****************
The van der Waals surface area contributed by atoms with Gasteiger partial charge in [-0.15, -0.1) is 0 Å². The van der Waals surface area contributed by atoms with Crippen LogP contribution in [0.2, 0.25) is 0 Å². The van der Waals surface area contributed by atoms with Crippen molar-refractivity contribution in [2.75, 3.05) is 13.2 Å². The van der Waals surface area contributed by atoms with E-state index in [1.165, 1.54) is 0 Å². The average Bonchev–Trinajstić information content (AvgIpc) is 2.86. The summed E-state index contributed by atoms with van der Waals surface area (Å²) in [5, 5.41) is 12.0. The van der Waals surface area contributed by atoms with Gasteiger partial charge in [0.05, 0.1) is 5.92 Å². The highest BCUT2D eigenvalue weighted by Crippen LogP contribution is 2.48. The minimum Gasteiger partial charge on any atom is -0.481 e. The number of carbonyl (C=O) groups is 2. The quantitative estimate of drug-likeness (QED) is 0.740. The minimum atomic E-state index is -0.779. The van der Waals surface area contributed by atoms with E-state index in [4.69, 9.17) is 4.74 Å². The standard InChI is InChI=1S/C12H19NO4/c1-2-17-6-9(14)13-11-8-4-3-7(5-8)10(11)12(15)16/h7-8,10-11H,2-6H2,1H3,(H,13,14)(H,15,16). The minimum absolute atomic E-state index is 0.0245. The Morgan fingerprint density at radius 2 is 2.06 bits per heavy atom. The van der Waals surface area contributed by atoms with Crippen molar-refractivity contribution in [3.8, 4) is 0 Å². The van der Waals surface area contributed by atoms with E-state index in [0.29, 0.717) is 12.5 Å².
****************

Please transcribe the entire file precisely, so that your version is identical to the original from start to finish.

The van der Waals surface area contributed by atoms with Gasteiger partial charge in [-0.15, -0.1) is 0 Å². The van der Waals surface area contributed by atoms with Crippen LogP contribution in [0.2, 0.25) is 0 Å². The van der Waals surface area contributed by atoms with Crippen molar-refractivity contribution in [2.75, 3.05) is 13.2 Å². The van der Waals surface area contributed by atoms with E-state index in [1.165, 1.54) is 0 Å². The average Bonchev–Trinajstić information content (AvgIpc) is 2.86. The summed E-state index contributed by atoms with van der Waals surface area (Å²) in [5, 5.41) is 12.0. The van der Waals surface area contributed by atoms with Gasteiger partial charge in [0.05, 0.1) is 5.92 Å². The highest BCUT2D eigenvalue weighted by Crippen LogP contribution is 2.48. The minimum Gasteiger partial charge on any atom is -0.481 e. The number of carbonyl (C=O) groups is 2. The quantitative estimate of drug-likeness (QED) is 0.740. The minimum atomic E-state index is -0.779. The van der Waals surface area contributed by atoms with E-state index in [4.69, 9.17) is 4.74 Å². The standard InChI is InChI=1S/C12H19NO4/c1-2-17-6-9(14)13-11-8-4-3-7(5-8)10(11)12(15)16/h7-8,10-11H,2-6H2,1H3,(H,13,14)(H,15,16). The minimum absolute atomic E-state index is 0.0245. The Morgan fingerprint density at radius 2 is 2.06 bits per heavy atom. The van der Waals surface area contributed by atoms with Crippen molar-refractivity contribution in [3.8, 4) is 0 Å². The van der Waals surface area contributed by atoms with E-state index in [0.29, 0.717) is 12.5 Å².